My wife, for a linguistics research project, recorded the responses of her
subjects to a list of questions, so that she could transcribe them and
analyze them. She got Dragon Dictate with the intention of getting a rough
transcription and then, listening to the tape, correct the errors. With so
many subjects, she found that the software, which was trained to her voice,
never gave good enough results to be faster than transcribing them herself
by hand. So, keep that issue in mind. I would imagine that, if there were
just a few lecturers for the podcast, that a speech transcription solution
might work out, provided you could get the lecturers to spend a little time
helping to train the software. However, you need to find out how many
different voices a given dictation software can be trained to reliably
understand. If it is fewer than the number of lecturers, it probably not be
worth it. If it did work, you could send rough transcriptions and the audio
and have Mechanical Turk do clean up edits rather than the whole
On Mon, Feb 27, 2012 at 1:52 PM, Suchy, Daniel <[log in to unmask]> wrote:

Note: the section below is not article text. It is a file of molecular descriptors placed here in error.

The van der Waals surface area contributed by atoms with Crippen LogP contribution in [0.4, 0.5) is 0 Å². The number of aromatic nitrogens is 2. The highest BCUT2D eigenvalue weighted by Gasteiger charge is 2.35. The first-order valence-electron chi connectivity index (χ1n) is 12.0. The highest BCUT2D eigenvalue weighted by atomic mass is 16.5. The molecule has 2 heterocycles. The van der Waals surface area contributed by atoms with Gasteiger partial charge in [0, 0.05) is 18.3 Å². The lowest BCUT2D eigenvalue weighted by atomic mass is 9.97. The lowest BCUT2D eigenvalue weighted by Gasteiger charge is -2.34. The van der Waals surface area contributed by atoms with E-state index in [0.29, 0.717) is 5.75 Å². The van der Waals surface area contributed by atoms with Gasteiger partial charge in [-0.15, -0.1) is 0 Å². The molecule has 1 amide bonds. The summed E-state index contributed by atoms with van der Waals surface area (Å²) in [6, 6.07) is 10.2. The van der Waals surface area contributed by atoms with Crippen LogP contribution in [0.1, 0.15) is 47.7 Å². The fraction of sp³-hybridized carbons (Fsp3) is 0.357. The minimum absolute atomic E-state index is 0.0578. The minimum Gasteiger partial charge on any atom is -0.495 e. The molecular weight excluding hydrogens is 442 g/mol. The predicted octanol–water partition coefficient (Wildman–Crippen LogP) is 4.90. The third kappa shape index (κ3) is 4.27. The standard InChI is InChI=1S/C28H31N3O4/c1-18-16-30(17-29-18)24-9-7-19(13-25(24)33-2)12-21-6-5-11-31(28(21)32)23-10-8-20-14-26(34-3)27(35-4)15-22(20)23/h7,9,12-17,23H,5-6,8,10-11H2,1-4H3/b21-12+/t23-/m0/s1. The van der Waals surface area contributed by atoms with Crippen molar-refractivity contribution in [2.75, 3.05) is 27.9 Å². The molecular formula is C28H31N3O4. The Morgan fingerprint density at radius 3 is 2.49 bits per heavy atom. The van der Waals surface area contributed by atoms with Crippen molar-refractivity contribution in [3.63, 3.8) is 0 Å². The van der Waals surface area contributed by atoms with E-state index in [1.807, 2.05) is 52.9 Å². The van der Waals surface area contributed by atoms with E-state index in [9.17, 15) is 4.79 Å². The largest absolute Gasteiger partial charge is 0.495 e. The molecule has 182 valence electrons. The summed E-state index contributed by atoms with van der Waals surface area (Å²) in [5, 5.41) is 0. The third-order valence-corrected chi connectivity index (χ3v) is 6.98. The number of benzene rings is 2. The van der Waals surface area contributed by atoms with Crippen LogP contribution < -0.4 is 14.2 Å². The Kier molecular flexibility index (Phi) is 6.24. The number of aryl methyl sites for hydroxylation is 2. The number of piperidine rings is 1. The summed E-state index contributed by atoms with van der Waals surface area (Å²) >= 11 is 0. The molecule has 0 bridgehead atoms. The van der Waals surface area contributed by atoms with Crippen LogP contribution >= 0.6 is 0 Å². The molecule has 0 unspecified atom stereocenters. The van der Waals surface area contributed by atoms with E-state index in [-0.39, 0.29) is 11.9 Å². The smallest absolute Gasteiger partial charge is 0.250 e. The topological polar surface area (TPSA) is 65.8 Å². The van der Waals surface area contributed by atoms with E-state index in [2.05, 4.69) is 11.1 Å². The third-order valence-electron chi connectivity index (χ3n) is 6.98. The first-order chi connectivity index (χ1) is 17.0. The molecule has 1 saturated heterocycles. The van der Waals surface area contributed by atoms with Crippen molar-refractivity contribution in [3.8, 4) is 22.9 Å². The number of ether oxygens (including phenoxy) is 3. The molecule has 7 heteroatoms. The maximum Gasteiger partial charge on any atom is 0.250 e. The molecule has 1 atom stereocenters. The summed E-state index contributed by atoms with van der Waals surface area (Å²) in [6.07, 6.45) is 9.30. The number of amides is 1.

> Hello all,
> At my campus we offer podcasts of course lectures, recorded in class and
> then delivered via iTunes and as a plain Mp3 download (
> http://podcast.ucsd.edu). I have the new responsibility of figuring out
> how to transcribe text versions of these audio podcasts for folks with
> hearing issues.
> I was wondering if any of you are using or have played with
> dictation/transcription software and can recommend or de-recommend any?
> My first inclination is to go with open-source, but I'm open to anything
> that works well and can scale to handle hundreds of courses.
> Thanks in advance!
> Daniel Suchy
> User Services Technology Analyst
> University of California, San Diego Libraries
> [log in to unmask]<mailto:[log in to unmask]>